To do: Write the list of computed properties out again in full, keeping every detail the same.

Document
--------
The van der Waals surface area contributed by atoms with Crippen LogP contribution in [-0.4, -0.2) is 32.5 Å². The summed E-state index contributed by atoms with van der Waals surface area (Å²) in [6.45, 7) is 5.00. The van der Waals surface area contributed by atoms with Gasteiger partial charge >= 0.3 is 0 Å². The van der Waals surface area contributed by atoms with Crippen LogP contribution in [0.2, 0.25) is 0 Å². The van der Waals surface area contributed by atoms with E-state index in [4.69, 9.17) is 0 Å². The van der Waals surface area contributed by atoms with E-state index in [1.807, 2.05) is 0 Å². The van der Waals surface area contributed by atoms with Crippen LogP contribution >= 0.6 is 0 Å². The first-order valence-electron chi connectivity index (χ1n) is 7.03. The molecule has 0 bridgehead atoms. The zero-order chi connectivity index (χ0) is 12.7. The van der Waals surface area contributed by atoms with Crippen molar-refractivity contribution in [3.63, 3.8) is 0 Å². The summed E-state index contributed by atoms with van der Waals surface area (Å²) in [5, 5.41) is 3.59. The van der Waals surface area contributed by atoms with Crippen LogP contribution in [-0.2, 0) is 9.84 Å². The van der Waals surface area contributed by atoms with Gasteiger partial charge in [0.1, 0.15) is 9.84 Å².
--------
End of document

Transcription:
The van der Waals surface area contributed by atoms with Crippen LogP contribution in [-0.4, -0.2) is 32.5 Å². The summed E-state index contributed by atoms with van der Waals surface area (Å²) in [6.45, 7) is 5.00. The van der Waals surface area contributed by atoms with Gasteiger partial charge >= 0.3 is 0 Å². The van der Waals surface area contributed by atoms with Crippen LogP contribution in [0.2, 0.25) is 0 Å². The van der Waals surface area contributed by atoms with E-state index in [4.69, 9.17) is 0 Å². The van der Waals surface area contributed by atoms with E-state index in [1.807, 2.05) is 0 Å². The van der Waals surface area contributed by atoms with Crippen LogP contribution >= 0.6 is 0 Å². The first-order valence-electron chi connectivity index (χ1n) is 7.03. The molecule has 0 bridgehead atoms. The zero-order chi connectivity index (χ0) is 12.7. The van der Waals surface area contributed by atoms with Crippen molar-refractivity contribution in [3.63, 3.8) is 0 Å². The summed E-state index contributed by atoms with van der Waals surface area (Å²) in [5, 5.41) is 3.59. The van der Waals surface area contributed by atoms with Crippen LogP contribution in [-0.2, 0) is 9.84 Å². The van der Waals surface area contributed by atoms with Gasteiger partial charge in [0.1, 0.15) is 9.84 Å².